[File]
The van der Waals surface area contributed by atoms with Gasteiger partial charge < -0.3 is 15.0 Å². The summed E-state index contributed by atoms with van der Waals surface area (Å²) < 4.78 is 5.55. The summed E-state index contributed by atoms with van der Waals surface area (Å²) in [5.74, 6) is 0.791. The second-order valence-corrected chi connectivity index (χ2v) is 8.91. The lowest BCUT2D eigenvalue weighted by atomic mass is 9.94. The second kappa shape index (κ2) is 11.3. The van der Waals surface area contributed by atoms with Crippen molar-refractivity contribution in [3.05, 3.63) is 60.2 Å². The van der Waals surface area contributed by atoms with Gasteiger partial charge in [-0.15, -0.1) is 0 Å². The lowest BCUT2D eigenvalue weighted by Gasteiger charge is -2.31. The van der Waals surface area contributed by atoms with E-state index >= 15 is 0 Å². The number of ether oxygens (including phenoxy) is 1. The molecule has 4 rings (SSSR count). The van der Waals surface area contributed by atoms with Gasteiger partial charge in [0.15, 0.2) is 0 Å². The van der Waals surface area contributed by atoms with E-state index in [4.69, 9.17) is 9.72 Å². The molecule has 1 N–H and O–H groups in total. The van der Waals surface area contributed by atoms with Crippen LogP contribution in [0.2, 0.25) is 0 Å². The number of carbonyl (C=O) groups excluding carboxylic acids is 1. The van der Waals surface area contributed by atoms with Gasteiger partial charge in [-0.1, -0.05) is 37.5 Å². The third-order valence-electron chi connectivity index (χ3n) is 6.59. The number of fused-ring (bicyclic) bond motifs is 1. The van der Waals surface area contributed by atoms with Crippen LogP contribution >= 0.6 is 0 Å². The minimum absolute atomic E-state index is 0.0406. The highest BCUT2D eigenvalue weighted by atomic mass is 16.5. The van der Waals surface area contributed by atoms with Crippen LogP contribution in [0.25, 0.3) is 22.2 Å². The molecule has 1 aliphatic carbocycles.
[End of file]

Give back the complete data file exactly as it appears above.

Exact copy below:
The van der Waals surface area contributed by atoms with Gasteiger partial charge < -0.3 is 15.0 Å². The summed E-state index contributed by atoms with van der Waals surface area (Å²) < 4.78 is 5.55. The summed E-state index contributed by atoms with van der Waals surface area (Å²) in [5.74, 6) is 0.791. The second-order valence-corrected chi connectivity index (χ2v) is 8.91. The lowest BCUT2D eigenvalue weighted by atomic mass is 9.94. The second kappa shape index (κ2) is 11.3. The van der Waals surface area contributed by atoms with Crippen molar-refractivity contribution in [3.05, 3.63) is 60.2 Å². The van der Waals surface area contributed by atoms with Gasteiger partial charge in [-0.15, -0.1) is 0 Å². The lowest BCUT2D eigenvalue weighted by Gasteiger charge is -2.31. The van der Waals surface area contributed by atoms with E-state index >= 15 is 0 Å². The number of ether oxygens (including phenoxy) is 1. The molecule has 4 rings (SSSR count). The van der Waals surface area contributed by atoms with Gasteiger partial charge in [0.15, 0.2) is 0 Å². The van der Waals surface area contributed by atoms with E-state index in [4.69, 9.17) is 9.72 Å². The molecule has 1 N–H and O–H groups in total. The van der Waals surface area contributed by atoms with Crippen LogP contribution in [0.2, 0.25) is 0 Å². The number of carbonyl (C=O) groups excluding carboxylic acids is 1. The van der Waals surface area contributed by atoms with Gasteiger partial charge in [-0.1, -0.05) is 37.5 Å². The third-order valence-electron chi connectivity index (χ3n) is 6.59. The number of fused-ring (bicyclic) bond motifs is 1. The van der Waals surface area contributed by atoms with Crippen LogP contribution >= 0.6 is 0 Å². The minimum absolute atomic E-state index is 0.0406. The highest BCUT2D eigenvalue weighted by atomic mass is 16.5. The van der Waals surface area contributed by atoms with Crippen LogP contribution in [0.25, 0.3) is 22.2 Å². The molecule has 1 aliphatic carbocycles.